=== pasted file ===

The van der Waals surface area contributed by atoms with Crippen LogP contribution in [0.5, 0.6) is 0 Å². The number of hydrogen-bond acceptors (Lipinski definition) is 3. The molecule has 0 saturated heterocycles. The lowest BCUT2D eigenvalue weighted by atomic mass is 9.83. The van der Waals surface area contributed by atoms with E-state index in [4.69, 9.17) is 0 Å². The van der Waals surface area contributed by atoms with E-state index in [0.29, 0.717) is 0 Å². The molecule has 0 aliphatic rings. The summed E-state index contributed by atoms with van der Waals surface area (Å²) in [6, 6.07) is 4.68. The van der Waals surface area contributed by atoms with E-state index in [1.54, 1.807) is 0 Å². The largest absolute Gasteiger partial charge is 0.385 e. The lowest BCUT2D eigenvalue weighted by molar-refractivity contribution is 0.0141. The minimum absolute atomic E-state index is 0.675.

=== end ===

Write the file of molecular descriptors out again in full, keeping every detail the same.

The van der Waals surface area contributed by atoms with Crippen LogP contribution in [0.5, 0.6) is 0 Å². The number of hydrogen-bond acceptors (Lipinski definition) is 3. The molecule has 0 saturated heterocycles. The lowest BCUT2D eigenvalue weighted by atomic mass is 9.83. The van der Waals surface area contributed by atoms with E-state index in [4.69, 9.17) is 0 Å². The van der Waals surface area contributed by atoms with E-state index in [0.29, 0.717) is 0 Å². The molecule has 0 aliphatic rings. The summed E-state index contributed by atoms with van der Waals surface area (Å²) in [6, 6.07) is 4.68. The van der Waals surface area contributed by atoms with E-state index in [1.54, 1.807) is 0 Å². The largest absolute Gasteiger partial charge is 0.385 e. The lowest BCUT2D eigenvalue weighted by molar-refractivity contribution is 0.0141. The minimum absolute atomic E-state index is 0.675.